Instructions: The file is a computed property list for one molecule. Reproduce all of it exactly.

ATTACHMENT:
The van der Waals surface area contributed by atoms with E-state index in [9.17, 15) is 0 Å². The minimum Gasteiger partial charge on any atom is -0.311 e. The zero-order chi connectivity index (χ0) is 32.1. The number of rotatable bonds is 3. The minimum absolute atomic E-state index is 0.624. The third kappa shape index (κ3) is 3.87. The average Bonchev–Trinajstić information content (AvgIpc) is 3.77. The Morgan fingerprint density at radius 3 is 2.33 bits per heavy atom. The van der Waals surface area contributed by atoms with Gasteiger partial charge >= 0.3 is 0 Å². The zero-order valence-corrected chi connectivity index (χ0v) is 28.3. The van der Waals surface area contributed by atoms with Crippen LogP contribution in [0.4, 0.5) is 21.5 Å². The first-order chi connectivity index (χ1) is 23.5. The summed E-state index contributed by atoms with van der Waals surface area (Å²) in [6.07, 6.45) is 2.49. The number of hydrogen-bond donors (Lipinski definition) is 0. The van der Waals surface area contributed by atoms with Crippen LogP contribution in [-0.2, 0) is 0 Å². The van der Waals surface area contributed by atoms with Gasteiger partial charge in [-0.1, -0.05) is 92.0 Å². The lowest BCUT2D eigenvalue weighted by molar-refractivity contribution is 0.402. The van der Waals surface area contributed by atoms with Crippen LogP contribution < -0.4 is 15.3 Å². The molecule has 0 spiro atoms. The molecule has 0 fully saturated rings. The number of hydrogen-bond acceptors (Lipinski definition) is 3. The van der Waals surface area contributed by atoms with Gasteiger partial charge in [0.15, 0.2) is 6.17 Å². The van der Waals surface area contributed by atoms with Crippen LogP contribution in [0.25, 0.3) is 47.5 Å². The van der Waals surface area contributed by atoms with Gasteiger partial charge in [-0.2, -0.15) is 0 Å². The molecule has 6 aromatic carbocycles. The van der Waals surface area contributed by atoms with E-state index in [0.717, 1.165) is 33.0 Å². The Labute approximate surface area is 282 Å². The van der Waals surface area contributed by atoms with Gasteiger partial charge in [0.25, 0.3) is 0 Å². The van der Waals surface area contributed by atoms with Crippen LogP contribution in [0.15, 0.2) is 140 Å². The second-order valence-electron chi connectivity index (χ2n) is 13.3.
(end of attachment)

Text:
The van der Waals surface area contributed by atoms with E-state index in [9.17, 15) is 0 Å². The minimum Gasteiger partial charge on any atom is -0.311 e. The zero-order chi connectivity index (χ0) is 32.1. The number of rotatable bonds is 3. The minimum absolute atomic E-state index is 0.624. The third kappa shape index (κ3) is 3.87. The average Bonchev–Trinajstić information content (AvgIpc) is 3.77. The Morgan fingerprint density at radius 3 is 2.33 bits per heavy atom. The van der Waals surface area contributed by atoms with Gasteiger partial charge >= 0.3 is 0 Å². The zero-order valence-corrected chi connectivity index (χ0v) is 28.3. The van der Waals surface area contributed by atoms with Crippen LogP contribution in [0.4, 0.5) is 21.5 Å². The first-order chi connectivity index (χ1) is 23.5. The summed E-state index contributed by atoms with van der Waals surface area (Å²) in [6.07, 6.45) is 2.49. The number of hydrogen-bond donors (Lipinski definition) is 0. The van der Waals surface area contributed by atoms with Crippen LogP contribution in [-0.2, 0) is 0 Å². The van der Waals surface area contributed by atoms with Gasteiger partial charge in [-0.1, -0.05) is 92.0 Å². The lowest BCUT2D eigenvalue weighted by molar-refractivity contribution is 0.402. The van der Waals surface area contributed by atoms with Crippen LogP contribution < -0.4 is 15.3 Å². The molecule has 0 spiro atoms. The molecule has 0 fully saturated rings. The number of hydrogen-bond acceptors (Lipinski definition) is 3. The van der Waals surface area contributed by atoms with Gasteiger partial charge in [0.15, 0.2) is 6.17 Å². The van der Waals surface area contributed by atoms with Crippen LogP contribution in [0.25, 0.3) is 47.5 Å². The van der Waals surface area contributed by atoms with Gasteiger partial charge in [-0.2, -0.15) is 0 Å². The molecule has 6 aromatic carbocycles. The van der Waals surface area contributed by atoms with E-state index in [0.717, 1.165) is 33.0 Å². The Labute approximate surface area is 282 Å². The van der Waals surface area contributed by atoms with Gasteiger partial charge in [0.25, 0.3) is 0 Å². The van der Waals surface area contributed by atoms with Crippen LogP contribution in [0.15, 0.2) is 140 Å². The second-order valence-electron chi connectivity index (χ2n) is 13.3.